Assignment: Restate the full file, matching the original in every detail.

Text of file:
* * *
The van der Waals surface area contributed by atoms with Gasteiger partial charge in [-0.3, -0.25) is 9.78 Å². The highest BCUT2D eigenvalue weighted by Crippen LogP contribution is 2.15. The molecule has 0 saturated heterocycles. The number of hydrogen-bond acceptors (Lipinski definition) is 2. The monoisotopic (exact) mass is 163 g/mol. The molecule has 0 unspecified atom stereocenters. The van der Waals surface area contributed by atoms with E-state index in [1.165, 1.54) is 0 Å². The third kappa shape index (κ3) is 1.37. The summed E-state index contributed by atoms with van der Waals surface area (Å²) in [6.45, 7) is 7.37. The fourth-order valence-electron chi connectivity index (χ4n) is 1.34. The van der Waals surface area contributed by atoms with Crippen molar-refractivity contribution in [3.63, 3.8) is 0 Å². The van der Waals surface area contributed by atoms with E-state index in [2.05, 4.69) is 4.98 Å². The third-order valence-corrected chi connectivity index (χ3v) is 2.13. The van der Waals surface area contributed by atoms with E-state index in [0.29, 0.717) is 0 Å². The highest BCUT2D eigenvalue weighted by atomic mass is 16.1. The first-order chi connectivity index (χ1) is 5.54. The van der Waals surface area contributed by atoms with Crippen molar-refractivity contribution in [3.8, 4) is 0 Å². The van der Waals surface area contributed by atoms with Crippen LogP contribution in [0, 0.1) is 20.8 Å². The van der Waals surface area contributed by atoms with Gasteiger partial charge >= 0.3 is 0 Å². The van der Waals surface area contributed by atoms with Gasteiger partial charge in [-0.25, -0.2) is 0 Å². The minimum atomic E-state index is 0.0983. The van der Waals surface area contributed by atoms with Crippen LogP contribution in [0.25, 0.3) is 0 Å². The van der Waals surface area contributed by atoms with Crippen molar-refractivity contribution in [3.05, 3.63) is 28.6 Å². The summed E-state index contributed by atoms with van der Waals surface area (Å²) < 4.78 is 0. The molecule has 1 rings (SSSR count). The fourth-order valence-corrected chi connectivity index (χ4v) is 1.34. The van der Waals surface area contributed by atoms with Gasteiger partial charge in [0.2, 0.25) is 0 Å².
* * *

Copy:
The van der Waals surface area contributed by atoms with Gasteiger partial charge in [-0.3, -0.25) is 9.78 Å². The highest BCUT2D eigenvalue weighted by Crippen LogP contribution is 2.15. The molecule has 0 saturated heterocycles. The number of hydrogen-bond acceptors (Lipinski definition) is 2. The monoisotopic (exact) mass is 163 g/mol. The molecule has 0 unspecified atom stereocenters. The van der Waals surface area contributed by atoms with E-state index in [1.165, 1.54) is 0 Å². The third kappa shape index (κ3) is 1.37. The summed E-state index contributed by atoms with van der Waals surface area (Å²) in [6.45, 7) is 7.37. The fourth-order valence-electron chi connectivity index (χ4n) is 1.34. The van der Waals surface area contributed by atoms with Crippen molar-refractivity contribution in [3.63, 3.8) is 0 Å². The van der Waals surface area contributed by atoms with E-state index in [2.05, 4.69) is 4.98 Å². The third-order valence-corrected chi connectivity index (χ3v) is 2.13. The van der Waals surface area contributed by atoms with E-state index in [0.29, 0.717) is 0 Å². The highest BCUT2D eigenvalue weighted by atomic mass is 16.1. The first-order chi connectivity index (χ1) is 5.54. The van der Waals surface area contributed by atoms with Crippen molar-refractivity contribution in [3.8, 4) is 0 Å². The van der Waals surface area contributed by atoms with Crippen LogP contribution in [0, 0.1) is 20.8 Å². The van der Waals surface area contributed by atoms with Gasteiger partial charge >= 0.3 is 0 Å². The van der Waals surface area contributed by atoms with Gasteiger partial charge in [-0.25, -0.2) is 0 Å². The minimum atomic E-state index is 0.0983. The van der Waals surface area contributed by atoms with Crippen LogP contribution in [0.25, 0.3) is 0 Å². The van der Waals surface area contributed by atoms with Crippen molar-refractivity contribution in [3.05, 3.63) is 28.6 Å². The summed E-state index contributed by atoms with van der Waals surface area (Å²) < 4.78 is 0. The molecule has 1 rings (SSSR count). The fourth-order valence-corrected chi connectivity index (χ4v) is 1.34. The van der Waals surface area contributed by atoms with Gasteiger partial charge in [0.2, 0.25) is 0 Å².